Number 355 (Story #2), January 20, 1998 by Phillip F. Schewe and Ben Stein|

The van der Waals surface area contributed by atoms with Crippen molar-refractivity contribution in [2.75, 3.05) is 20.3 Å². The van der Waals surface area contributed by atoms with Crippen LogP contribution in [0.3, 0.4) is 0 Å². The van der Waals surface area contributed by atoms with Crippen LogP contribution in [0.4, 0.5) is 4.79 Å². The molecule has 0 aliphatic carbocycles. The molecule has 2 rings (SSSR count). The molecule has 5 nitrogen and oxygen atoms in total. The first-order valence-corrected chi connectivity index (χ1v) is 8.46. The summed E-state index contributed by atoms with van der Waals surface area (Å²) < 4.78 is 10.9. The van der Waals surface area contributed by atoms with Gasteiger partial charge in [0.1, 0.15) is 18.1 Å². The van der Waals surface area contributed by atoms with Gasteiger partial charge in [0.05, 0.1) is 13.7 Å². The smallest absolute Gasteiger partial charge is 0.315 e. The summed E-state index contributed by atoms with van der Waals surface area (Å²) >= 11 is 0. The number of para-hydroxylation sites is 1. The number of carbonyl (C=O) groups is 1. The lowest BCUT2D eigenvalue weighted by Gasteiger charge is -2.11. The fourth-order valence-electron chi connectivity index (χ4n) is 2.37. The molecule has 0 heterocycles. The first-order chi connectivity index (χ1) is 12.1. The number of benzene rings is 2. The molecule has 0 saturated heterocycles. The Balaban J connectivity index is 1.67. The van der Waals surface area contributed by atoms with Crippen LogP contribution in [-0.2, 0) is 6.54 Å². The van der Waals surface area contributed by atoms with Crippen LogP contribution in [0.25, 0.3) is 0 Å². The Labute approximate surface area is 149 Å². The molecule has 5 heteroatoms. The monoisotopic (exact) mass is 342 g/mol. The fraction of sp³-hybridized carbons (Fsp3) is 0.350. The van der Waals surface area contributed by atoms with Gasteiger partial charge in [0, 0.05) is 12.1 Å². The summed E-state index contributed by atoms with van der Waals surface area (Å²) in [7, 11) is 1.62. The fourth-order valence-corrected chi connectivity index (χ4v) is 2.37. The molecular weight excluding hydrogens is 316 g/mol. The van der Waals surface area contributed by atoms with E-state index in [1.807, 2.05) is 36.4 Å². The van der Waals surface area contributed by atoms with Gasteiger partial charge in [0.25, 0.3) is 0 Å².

THE DURATION OF SONOLUMINESCENCE (SL) PULSES has been determined by researchers at the University of Stuttgart and UCLA. Sonoluminescence is the conversion of sound into light, in which acoustic waves aimed at a water tank create bubbles which collapse to release light flashes lasting less than a billionth of a second. Previously, researchers could only establish an upper limit for the length of SL flashes, but not their actual duration. Recently, researchers at the University of Stuttgart (Bruno Gompf, email@example.com) adapted a powerful "single-photon-detection" technique to SL and announced the first measurements of SL pulse length, and presented evidence that the length of the pulse is identical in the red and the UV parts of the spectrum (B. Gompf et al., Physical Review Letters, 18 August 1997). Applying the Stuttgart technique, UCLA researchers (Seth Putterman, 310-825-2269) were able to determine that the entire spectrum of colors in an SL flash shines for the same amount of time--from 35-380 picoseconds for mixtures of various gases in the water. (Hiller et al., upcoming article in Physical Review Letters.) This rules out the "adiabatic heating" hypothesis, in which an imploding bubble would first emit red, then add higher-energy colors as it collapsed further and got hotter. It supports a picture in which the collapsing bubble launches a shock wave which heats up the bubble to form a dense, relatively cold plasma. In this scenario, the light would be produced by a process called "thermal Bremsstrahlung," in which the plasma electrons collide with each other, and as they speed up and slow down at different rates they would create light of all different colors.